The two constants of the campaign have been reminders of the government’s financial largess and attacks on what the right-wing news media has labeled “the rainbow dictatorship.”

Mr. Kaczynski, widely considered a compelling orator, stood before supporters in his black suit on Tuesday and offered a dark vision of the future. Only faith in the Roman Catholic Church could save Poland, he suggested.

“Everything that is good comes from Christianity,” he said. Rejecting that truth, he said, would lead to the collapse of civilization.

“Human rights will be destroyed because beyond our civilization such rights simply do not exist,” he added. “You just have to realize it.”

Mr. Kaczynski went on to talk about the “vile attack on Christianity and a particularly vile attack on family” being made by “a particular minority who have different preferences in the intimate sphere.”

“Destroy the family,” he said in an apparent reference to L.G.B.T. groups, “This is their goal.”

The opposition parties, divided on domestic issues, have not been able to come up with a coherent domestic agenda that can compete with the government’s sweeping attempts to reshape the economy.

Though they have mostly avoided infighting, in the months before the election they have largely failed to push a strong enough platform to counter Law and Justice, aside from the fact that they are not Law and Justice.

Grzegorz Schetyna, the longtime leader of the Civic Platform party, was widely viewed as an uninspiring career politician. His initial opposition to the signature economic policy of the government, giving families about $125 for every child, made him politically toxic.

So the biggest opposition bloc, Civic Coalition, chose Malgorzata Kidawa-Blonska, a former deputy speaker of Parliament, to be their choice for prime minister should it win.

Ms. Kidawa-Blonska has tried to present herself as the face of a less-divisive and less-hateful politics. Her billboards show her hugging a supporter and the words, “Cooperation, not arguments.”

“Nobody in Poland has ceased to be a patriot; no one has changed their mind about the rule of law and common decency,” she told supporters at the party’s convention last weekend. “The only poison is today’s politics. Someone has injected it with venom.”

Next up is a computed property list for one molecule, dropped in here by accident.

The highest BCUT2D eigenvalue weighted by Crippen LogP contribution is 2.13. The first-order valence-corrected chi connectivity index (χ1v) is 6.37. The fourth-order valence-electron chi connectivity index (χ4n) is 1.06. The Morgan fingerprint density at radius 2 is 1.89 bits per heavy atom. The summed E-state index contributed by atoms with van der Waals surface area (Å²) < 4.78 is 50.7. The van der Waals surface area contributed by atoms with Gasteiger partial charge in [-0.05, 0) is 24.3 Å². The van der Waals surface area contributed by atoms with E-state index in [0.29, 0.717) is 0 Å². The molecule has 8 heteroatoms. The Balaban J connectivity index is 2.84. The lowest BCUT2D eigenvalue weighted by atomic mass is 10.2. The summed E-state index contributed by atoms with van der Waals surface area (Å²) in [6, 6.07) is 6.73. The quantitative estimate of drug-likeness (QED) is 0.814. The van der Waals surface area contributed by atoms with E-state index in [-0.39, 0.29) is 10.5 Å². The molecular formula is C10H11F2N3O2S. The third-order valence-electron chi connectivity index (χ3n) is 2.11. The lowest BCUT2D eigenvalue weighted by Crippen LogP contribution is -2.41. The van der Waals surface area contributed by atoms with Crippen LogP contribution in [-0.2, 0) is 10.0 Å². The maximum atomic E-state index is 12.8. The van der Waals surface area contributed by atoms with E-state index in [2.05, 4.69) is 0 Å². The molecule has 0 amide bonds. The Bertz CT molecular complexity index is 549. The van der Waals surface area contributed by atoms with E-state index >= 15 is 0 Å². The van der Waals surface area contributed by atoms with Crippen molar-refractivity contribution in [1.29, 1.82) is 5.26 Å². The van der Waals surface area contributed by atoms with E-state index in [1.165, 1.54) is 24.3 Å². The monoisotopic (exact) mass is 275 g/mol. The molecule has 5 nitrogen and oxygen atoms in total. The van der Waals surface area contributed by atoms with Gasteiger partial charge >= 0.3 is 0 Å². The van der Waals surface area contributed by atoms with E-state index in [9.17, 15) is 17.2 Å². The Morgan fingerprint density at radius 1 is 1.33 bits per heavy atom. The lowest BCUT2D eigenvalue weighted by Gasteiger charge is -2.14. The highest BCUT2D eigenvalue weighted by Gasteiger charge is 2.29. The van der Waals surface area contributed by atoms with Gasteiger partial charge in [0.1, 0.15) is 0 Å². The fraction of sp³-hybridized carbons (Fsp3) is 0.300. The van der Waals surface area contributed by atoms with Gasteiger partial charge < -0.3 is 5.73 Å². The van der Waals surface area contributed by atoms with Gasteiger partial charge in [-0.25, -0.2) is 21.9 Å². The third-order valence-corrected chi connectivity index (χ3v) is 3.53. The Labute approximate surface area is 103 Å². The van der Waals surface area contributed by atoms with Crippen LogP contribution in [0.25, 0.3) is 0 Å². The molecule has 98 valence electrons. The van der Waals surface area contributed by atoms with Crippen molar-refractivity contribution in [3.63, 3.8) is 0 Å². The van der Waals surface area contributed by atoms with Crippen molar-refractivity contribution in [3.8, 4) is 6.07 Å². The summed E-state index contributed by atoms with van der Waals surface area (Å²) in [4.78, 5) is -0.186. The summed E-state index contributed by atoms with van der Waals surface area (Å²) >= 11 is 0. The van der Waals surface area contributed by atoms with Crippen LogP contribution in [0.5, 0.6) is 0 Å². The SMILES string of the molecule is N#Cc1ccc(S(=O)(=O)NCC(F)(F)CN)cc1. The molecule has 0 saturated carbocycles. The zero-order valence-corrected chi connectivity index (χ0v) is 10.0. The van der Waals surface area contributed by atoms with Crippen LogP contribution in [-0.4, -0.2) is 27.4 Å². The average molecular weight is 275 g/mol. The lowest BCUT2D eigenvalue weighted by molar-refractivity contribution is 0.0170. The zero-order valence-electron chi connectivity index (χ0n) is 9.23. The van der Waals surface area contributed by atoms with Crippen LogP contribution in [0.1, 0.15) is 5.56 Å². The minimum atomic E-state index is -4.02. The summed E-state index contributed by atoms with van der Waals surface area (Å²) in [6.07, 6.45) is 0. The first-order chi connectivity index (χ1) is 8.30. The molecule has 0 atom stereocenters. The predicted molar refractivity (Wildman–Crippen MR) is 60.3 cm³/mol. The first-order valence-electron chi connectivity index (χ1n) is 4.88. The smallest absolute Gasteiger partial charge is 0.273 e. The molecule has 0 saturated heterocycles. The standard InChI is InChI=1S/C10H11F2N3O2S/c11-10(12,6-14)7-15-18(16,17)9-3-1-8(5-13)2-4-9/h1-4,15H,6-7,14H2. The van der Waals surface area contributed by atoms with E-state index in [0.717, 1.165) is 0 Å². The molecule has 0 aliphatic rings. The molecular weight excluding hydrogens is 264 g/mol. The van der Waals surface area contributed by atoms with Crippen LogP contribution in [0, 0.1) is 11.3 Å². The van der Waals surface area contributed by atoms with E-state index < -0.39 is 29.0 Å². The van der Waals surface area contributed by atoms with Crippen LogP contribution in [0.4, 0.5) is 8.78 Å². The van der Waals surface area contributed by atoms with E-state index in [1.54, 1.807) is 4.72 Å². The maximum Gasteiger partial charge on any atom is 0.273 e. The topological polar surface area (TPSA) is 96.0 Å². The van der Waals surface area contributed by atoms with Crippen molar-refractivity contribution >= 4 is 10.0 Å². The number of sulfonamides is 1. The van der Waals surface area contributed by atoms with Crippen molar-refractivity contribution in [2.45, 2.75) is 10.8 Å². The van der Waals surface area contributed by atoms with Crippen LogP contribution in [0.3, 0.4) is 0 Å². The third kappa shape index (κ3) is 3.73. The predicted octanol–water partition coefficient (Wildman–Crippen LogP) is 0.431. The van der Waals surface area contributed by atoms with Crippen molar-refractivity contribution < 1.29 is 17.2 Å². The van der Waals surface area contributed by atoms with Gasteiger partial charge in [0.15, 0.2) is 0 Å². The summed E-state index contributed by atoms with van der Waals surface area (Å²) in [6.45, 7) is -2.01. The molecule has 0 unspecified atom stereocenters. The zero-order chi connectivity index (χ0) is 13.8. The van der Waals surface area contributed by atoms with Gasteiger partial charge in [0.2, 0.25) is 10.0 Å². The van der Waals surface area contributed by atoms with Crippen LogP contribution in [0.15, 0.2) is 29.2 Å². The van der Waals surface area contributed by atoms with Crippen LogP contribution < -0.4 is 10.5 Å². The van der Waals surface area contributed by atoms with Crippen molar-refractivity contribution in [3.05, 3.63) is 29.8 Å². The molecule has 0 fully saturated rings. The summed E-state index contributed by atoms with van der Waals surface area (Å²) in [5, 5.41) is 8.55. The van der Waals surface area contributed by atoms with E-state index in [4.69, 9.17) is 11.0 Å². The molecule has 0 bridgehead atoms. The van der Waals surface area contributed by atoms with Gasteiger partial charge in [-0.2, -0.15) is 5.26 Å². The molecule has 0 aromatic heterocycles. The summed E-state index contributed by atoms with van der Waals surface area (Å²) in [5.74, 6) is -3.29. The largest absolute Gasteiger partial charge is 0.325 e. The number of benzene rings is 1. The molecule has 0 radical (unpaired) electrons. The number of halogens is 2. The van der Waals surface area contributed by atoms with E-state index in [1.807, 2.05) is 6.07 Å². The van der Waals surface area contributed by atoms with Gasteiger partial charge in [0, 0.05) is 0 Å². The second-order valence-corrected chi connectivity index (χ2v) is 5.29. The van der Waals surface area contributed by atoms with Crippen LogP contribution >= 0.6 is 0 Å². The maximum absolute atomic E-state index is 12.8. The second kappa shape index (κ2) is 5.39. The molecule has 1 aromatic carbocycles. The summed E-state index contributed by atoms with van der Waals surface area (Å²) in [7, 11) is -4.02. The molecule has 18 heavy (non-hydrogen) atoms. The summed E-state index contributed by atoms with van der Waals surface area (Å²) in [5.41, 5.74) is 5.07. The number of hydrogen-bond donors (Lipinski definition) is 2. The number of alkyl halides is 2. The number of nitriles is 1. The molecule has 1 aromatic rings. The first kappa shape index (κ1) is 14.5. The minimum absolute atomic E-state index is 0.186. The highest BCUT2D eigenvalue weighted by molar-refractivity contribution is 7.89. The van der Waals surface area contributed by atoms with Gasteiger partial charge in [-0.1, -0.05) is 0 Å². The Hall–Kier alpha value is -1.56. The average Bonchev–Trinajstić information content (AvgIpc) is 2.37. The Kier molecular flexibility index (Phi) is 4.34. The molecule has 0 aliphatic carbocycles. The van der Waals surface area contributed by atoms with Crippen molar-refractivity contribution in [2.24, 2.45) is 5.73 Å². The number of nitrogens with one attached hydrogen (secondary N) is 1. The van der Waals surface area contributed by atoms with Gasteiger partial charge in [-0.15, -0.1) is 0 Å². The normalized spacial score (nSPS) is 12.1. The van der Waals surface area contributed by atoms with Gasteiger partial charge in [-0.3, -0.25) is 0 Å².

She added, “Poland needs a political detox.”

For a moment, after the mayor of Gdansk, Pawel Adamowicz, was stabbed to death in January, it seemed as if the shock of the killing might galvanize the opposition, which includes the center-right Civic Platform, the liberal Left coalition and the Polish People’s Party, which has its base of support in the agricultural community.

But a strong common message did not materialize.

At a recent forum in Athens, Donald Tusk, a former prime minister of Poland and the current president of the European Council, who has generally stayed away from domestic politics and whose name is not on the ballot on Sunday, lamented the political climate in his country and the murder of the mayor of his hometown, Gdansk.

“He fell victim to hatred, which he opposed all his life,” Mr. Tusk said of Mr. Adamowicz. “He built his city with the belief that not everything is lost, that love is stronger than hate, that solidarity is stronger than egoism. I also believe that not everything is lost, and I want to wish you all the same faith.”

There was no doubt that Mr. Tusk had his own country in mind when he then tried to put the current threats to democracies around the world in historical context.

But while many Poles are concerned about the fate of democracy in their country, for most people, life does not feel less free today than it did four years ago.

The fight over the courts has not affected average citizens. Those appalled by the vitriol coming from state news outlets simply turn off the channel, and others tuned out the culture wars.